US7025674Dec 3, 2002Apr 11, 2006IgtMethod and apparatus for awarding and redeeming promotional points at an electronic game
US7083520 *Sep 11, 2002Aug 1, 2006IgtIn-room game promotion and demonstration method and system
US7101282Dec 18, 2002Sep 5, 2006Walker Digital, LlcFree long distance calls on slot machines
US7112138Sep 16, 2002Sep 26, 2006IgtPlayer tracking communication mechanisms in a gaming machine
US7241219 *Mar 21, 2003Jul 10, 2007Walker Digital, LlcMethods and apparatus for providing entertainment content at a gaming device
US7303470Sep 12, 2003Dec 4, 2007Konami Gaming, Inc.System and method for assigning a voucher to a player in a player tracking system
US7305461 *Dec 15, 2000Dec 4, 2007International Business Machines CorporationMethod and system for network management with backup status gathering
US7335106 *Oct 20, 2003Feb 26, 2008Las Vegas Gaming, Inc.Closed-loop system for displaying promotional events and granting awards for electronic video games
US7357718 *Jul 2, 2002Apr 15, 2008Konami Digital Entertainment Co., Ltd.Server for network game, network game process control method, network game progress control program and recording medium storing network game progress control program
US7424617Dec 31, 2003Sep 9, 2008Yahoo! Inc.Offline-online incentive points system and method
US7461022 *Oct 20, 1999Dec 2, 2008Yahoo! Inc.Auction redemption system and method
US7470196Oct 16, 2000Dec 30, 2008Wms Gaming, Inc.Method of transferring gaming data on a global computer network
US7473178Apr 5, 2005Jan 6, 2009IgtGlobal content management over network for gaming machine
US7494414Sep 12, 2003Feb 24, 2009IgtGaming device having a card management system for the management of circulating data cards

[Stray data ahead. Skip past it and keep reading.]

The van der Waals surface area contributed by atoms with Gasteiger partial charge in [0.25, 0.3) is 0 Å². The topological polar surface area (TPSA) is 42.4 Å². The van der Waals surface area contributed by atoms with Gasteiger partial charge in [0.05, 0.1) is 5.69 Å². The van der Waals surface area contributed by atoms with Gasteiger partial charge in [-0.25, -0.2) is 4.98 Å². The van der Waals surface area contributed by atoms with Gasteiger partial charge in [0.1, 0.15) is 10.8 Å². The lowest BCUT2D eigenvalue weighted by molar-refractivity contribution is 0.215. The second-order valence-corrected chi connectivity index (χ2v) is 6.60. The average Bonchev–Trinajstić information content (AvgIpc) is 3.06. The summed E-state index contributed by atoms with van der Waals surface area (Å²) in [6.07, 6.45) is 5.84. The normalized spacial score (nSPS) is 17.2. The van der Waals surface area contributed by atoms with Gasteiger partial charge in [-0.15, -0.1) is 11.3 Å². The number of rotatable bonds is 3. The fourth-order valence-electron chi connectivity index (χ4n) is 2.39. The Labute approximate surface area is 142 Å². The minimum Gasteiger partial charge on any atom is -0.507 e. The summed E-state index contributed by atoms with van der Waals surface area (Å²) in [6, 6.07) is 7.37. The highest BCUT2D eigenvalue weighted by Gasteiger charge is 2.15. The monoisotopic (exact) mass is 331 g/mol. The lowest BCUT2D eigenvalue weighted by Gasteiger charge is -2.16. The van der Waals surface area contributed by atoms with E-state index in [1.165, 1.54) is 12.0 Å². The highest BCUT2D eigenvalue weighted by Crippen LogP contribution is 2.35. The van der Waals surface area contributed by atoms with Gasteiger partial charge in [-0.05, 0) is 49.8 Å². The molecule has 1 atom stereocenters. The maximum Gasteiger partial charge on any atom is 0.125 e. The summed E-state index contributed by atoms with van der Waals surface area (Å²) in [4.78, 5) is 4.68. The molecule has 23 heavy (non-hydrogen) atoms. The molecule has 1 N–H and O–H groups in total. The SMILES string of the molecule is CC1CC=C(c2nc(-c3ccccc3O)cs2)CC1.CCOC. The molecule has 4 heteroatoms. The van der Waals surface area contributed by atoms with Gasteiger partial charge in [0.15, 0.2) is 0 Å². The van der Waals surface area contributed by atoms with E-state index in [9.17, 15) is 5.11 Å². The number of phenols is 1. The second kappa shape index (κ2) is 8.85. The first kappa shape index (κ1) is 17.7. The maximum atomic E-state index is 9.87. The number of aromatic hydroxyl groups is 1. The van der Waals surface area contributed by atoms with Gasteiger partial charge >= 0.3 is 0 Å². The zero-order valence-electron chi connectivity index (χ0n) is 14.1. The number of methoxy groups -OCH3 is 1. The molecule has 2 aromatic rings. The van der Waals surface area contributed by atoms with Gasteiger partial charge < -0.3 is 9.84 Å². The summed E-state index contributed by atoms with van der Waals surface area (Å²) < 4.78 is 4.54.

US7503850 *Jan 22, 2004Mar 17, 2009IgtGaming device with bonus scheme having multiple award levels
US7574493Aug 10, 2005Aug 11, 2009Cricket Communications, Inc.Method and system for improving the efficiency of state information transfer over a wireless communications network
US7606355 *Jan 5, 2001Oct 20, 2009Echarge CorporationMethod and apparatus for ordering goods, services and content over an internetwork
US7606737Nov 3, 2005Oct 20, 2009Echarge CorporationMethod and apparatus for ordering goods, services and content over an internetwork
US7611409Dec 19, 2005Nov 3, 2009IgtMethod and apparatus for registering a mobile device with a gaming machine
US7617151Aug 6, 2001Nov 10, 2009IgtAlternative player tracking techniques
US7621814 *Jul 20, 2005Nov 24, 2009Scientific Games International, Inc.Media enhanced gaming system
US7666082Nov 30, 2004Feb 23, 2010Gamelogic Inc.Method and apparatus for conducting a game of chance
US7669762Nov 3, 2005Mar 2, 2010Echarge CorporationMethod and apparatus for ordering goods, services and content over an internetwork
US7699703Aug 31, 2006Apr 20, 2010IgtMethod and apparatus for registering a mobile device with a gaming machine
US7704145 *Jun 29, 2006Apr 27, 2010IgtMethod and apparatus for use of a network by a casino
US7707242Sep 30, 2004Apr 27, 2010Bally Gaming, Inc.Internet browser-based gaming system and method for providing browser operations to a non-browser enabled gaming network
US7708635 *Mar 29, 2006May 4, 2010IgtMethods and systems for determining and selling outcomes for slot machine games to be viewed remotely
US7713128May 1, 2007May 11, 2010Bailey Donald LHeadphone plug with the player tracker